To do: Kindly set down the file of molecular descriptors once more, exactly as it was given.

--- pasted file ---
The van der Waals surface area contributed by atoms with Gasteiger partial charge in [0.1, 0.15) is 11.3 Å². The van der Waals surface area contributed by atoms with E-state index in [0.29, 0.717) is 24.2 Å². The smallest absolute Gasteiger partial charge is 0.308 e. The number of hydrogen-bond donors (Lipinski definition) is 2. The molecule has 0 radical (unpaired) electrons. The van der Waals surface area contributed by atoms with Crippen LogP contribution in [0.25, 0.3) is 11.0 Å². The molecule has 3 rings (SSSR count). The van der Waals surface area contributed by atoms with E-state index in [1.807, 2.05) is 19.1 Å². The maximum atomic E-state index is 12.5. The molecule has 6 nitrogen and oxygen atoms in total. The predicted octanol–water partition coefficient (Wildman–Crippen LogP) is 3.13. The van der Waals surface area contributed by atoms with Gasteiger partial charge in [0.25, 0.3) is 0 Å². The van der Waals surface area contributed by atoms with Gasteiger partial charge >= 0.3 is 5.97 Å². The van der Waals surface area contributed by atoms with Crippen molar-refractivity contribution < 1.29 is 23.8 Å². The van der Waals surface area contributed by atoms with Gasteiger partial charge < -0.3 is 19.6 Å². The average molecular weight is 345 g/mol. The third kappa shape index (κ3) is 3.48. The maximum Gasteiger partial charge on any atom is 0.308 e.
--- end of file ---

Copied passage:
The van der Waals surface area contributed by atoms with Gasteiger partial charge in [0.1, 0.15) is 11.3 Å². The van der Waals surface area contributed by atoms with E-state index in [0.29, 0.717) is 24.2 Å². The smallest absolute Gasteiger partial charge is 0.308 e. The number of hydrogen-bond donors (Lipinski definition) is 2. The molecule has 0 radical (unpaired) electrons. The van der Waals surface area contributed by atoms with Crippen LogP contribution in [0.25, 0.3) is 11.0 Å². The molecule has 3 rings (SSSR count). The van der Waals surface area contributed by atoms with E-state index in [1.807, 2.05) is 19.1 Å². The maximum atomic E-state index is 12.5. The molecule has 6 nitrogen and oxygen atoms in total. The predicted octanol–water partition coefficient (Wildman–Crippen LogP) is 3.13. The van der Waals surface area contributed by atoms with Gasteiger partial charge in [0.25, 0.3) is 0 Å². The van der Waals surface area contributed by atoms with Gasteiger partial charge >= 0.3 is 5.97 Å². The van der Waals surface area contributed by atoms with Crippen molar-refractivity contribution < 1.29 is 23.8 Å². The van der Waals surface area contributed by atoms with Gasteiger partial charge < -0.3 is 19.6 Å². The average molecular weight is 345 g/mol. The third kappa shape index (κ3) is 3.48. The maximum Gasteiger partial charge on any atom is 0.308 e.